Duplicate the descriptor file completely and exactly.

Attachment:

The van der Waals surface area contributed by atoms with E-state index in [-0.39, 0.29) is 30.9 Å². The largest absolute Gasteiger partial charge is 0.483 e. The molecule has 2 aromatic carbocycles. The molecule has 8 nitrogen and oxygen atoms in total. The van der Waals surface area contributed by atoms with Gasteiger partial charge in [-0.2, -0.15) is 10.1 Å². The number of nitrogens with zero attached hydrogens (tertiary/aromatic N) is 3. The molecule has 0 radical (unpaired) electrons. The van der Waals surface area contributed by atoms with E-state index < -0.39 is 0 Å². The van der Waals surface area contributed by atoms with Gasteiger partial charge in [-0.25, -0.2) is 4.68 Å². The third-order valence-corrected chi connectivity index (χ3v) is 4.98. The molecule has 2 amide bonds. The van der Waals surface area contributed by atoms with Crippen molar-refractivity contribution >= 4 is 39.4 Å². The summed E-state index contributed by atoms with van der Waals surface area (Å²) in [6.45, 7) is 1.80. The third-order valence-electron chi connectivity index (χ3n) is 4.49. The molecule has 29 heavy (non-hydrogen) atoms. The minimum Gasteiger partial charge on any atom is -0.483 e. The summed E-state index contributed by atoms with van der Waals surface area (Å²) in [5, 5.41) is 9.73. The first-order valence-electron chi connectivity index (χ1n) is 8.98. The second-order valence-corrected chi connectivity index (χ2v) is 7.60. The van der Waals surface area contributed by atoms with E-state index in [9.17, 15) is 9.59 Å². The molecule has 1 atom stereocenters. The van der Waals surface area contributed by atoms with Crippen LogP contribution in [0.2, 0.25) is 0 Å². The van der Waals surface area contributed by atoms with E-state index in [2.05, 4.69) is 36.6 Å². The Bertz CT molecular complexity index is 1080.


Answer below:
The van der Waals surface area contributed by atoms with E-state index in [-0.39, 0.29) is 30.9 Å². The largest absolute Gasteiger partial charge is 0.483 e. The molecule has 2 aromatic carbocycles. The molecule has 8 nitrogen and oxygen atoms in total. The van der Waals surface area contributed by atoms with Gasteiger partial charge in [-0.2, -0.15) is 10.1 Å². The number of nitrogens with zero attached hydrogens (tertiary/aromatic N) is 3. The molecule has 0 radical (unpaired) electrons. The van der Waals surface area contributed by atoms with E-state index < -0.39 is 0 Å². The van der Waals surface area contributed by atoms with Gasteiger partial charge in [-0.25, -0.2) is 4.68 Å². The third-order valence-corrected chi connectivity index (χ3v) is 4.98. The molecule has 2 amide bonds. The van der Waals surface area contributed by atoms with Crippen molar-refractivity contribution >= 4 is 39.4 Å². The summed E-state index contributed by atoms with van der Waals surface area (Å²) in [6.45, 7) is 1.80. The third-order valence-electron chi connectivity index (χ3n) is 4.49. The molecule has 29 heavy (non-hydrogen) atoms. The minimum Gasteiger partial charge on any atom is -0.483 e. The summed E-state index contributed by atoms with van der Waals surface area (Å²) in [5, 5.41) is 9.73. The first-order valence-electron chi connectivity index (χ1n) is 8.98. The second-order valence-corrected chi connectivity index (χ2v) is 7.60. The van der Waals surface area contributed by atoms with E-state index in [9.17, 15) is 9.59 Å². The molecule has 1 atom stereocenters. The van der Waals surface area contributed by atoms with Crippen LogP contribution in [0.2, 0.25) is 0 Å². The van der Waals surface area contributed by atoms with E-state index in [2.05, 4.69) is 36.6 Å². The Bertz CT molecular complexity index is 1080.